The Keynote Speaker – Congresswoman Barbara Jordan

Today’s post was written by Netisha Currie, archives specialist at the National Archives in College Park.

This June, the National Archives Say it Loud! African American Employee Affinity Group, Houston Public Library’s African American Library at the Gregory School, and the Houston Metropolitan Research Center (HMRC) teamed up to create an online exhibit celebrating one of the most eloquent and preeminent women to come out of the great state of Texas, Congresswoman Barbara Jordan.

Jordan, looking to the side with hands coming together in front of her face
Barbara Jordan, Oct 18, 1976 (Lyndon Baines Johnson Presidential Library, Local ID: B6015-20)

The exhibit on Google Arts & Culture uses photographs, video, and textual records to detail the life, accomplishments, and firsts achieved by Barbara Jordan. Records were gathered from various National Archives and Presidential Library sites, including:

The Gregory School and HMRC also generously contributed records to the exhibit from collections within their holdings:

3 smiling women in skirts and tops, 2 are standing on either side of one kneeling in the middle
Young Barbara Jordan with her sisters. L to R: Barbara Jordan, Rose Mary McGowan, Bennie Craswell, c. 1950-1960s (African American Library at the Gregory School, MSS0080-PH014)

Barbara Jordan was born on February 21, 1936 in the Fifth Ward of Houston, Texas. She showed early interest in public speaking while getting up in front of the Good Hope Missionary Baptist Church as a child, and joining the debate team in high school. After completing studies at Texas Southern University, and Boston University School of Law, Jordan taught at Tuskegee University for a year, then returned to Houston to establish a private law firm.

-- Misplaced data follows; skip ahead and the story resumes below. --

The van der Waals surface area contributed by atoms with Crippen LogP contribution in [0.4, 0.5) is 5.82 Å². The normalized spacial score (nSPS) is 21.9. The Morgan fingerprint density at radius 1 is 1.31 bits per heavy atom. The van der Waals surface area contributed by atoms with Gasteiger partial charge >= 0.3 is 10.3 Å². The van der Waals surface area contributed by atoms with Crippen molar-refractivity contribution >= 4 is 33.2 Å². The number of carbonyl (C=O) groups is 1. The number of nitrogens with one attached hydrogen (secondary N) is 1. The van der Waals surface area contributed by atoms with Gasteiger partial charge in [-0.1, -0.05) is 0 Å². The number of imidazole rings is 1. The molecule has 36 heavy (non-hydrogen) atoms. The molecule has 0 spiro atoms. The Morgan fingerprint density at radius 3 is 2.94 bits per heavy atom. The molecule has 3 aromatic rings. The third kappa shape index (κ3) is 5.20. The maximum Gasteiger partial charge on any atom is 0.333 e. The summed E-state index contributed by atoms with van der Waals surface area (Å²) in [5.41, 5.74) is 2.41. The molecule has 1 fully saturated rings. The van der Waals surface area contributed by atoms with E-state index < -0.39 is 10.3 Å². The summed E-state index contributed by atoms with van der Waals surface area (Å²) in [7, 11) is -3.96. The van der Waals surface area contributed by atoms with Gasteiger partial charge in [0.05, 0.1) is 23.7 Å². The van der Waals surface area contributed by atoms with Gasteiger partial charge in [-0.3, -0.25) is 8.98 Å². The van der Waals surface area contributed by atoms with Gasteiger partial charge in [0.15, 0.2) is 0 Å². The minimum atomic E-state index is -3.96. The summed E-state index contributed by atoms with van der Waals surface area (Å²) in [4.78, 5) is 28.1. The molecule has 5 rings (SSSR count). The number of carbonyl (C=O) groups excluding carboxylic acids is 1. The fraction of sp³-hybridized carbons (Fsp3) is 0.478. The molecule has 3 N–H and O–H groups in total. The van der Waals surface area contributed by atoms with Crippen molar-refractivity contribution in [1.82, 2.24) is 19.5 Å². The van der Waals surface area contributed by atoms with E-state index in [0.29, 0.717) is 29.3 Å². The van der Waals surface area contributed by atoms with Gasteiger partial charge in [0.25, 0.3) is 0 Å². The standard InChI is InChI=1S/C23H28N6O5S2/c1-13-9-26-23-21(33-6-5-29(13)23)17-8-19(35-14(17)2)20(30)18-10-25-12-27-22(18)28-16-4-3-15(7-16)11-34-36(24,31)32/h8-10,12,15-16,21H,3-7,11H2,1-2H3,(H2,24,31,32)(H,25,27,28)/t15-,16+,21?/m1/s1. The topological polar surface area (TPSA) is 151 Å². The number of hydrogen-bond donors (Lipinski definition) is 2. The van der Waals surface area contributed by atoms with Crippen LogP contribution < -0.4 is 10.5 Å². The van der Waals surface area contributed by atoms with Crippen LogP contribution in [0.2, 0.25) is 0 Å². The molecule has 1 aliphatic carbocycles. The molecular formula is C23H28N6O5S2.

Jordan first attempted to enter politics in 1962 with an unsuccessful run for a seat in the Texas House of Representatives. She tried again in 1964, but was ultimately victorious in 1966 when she gained a seat in the Texas Senate. With that victory, Jordan became the first Black woman to serve in the state senate, and the first African American to be elected to that legislature since Reconstruction. Jordan was part of another historic milestone when she became the first African American woman to be governor of a state -acting as Governor of Texas on June 10, 1972, as part of her duties as the president pro tempore of the state Senate.

President Johnson facing and standing w/Jordan and Vernon Jordan
Barbara Jordan, Vernon Jordan, and President Lyndon B. Johnson (LBJ Presidential Library, B4804-10)

In 1972, Barbara Jordan entered national politics when she was elected to the U.S. House of Representatives, the first woman elected in her own right to represent Texas. From then on, she had a prolific and productive career serving in the interests of her constituents:

  • member of the House Judiciary Committee
  • delivering a televised speech in support of the impeachment of President Richard Nixon
  • supported the Community Reinvestment Act, renewal of the Voting Rights Act, and Equal Rights Amendment
  • short listed as a potential running mate for President Jimmy Carter
  • delivered the keynote address at the 1976 Democratic National Convention
  • chair of the US Commission on Immigration Reform
Clinton leaning down to shake Jordan's hand, Jordan smiling at him. Hilary Clinton is clapping in the background
Barbara Jordan awarded the Presidential Medal of Freedom by President Bill Clinton, Aug 8, 1994 (William Clinton Presidential Library)

For her exemplary service to the nation, Barbara Jordan was awarded the Presidential Medal of Freedom by President Bill Clinton in 1994. In addition to attaining the well publicized firsts in her public career, Jordan lived with multiple sclerosis and had a decades long relationship with her life partner, Nancy Earl. On January 17, 1996, Barbara Jordan passed away due to complications from pneumonia. She became the first African American to be buried in the Texas State Cemetery, and is interred near Stephen F. Austin.

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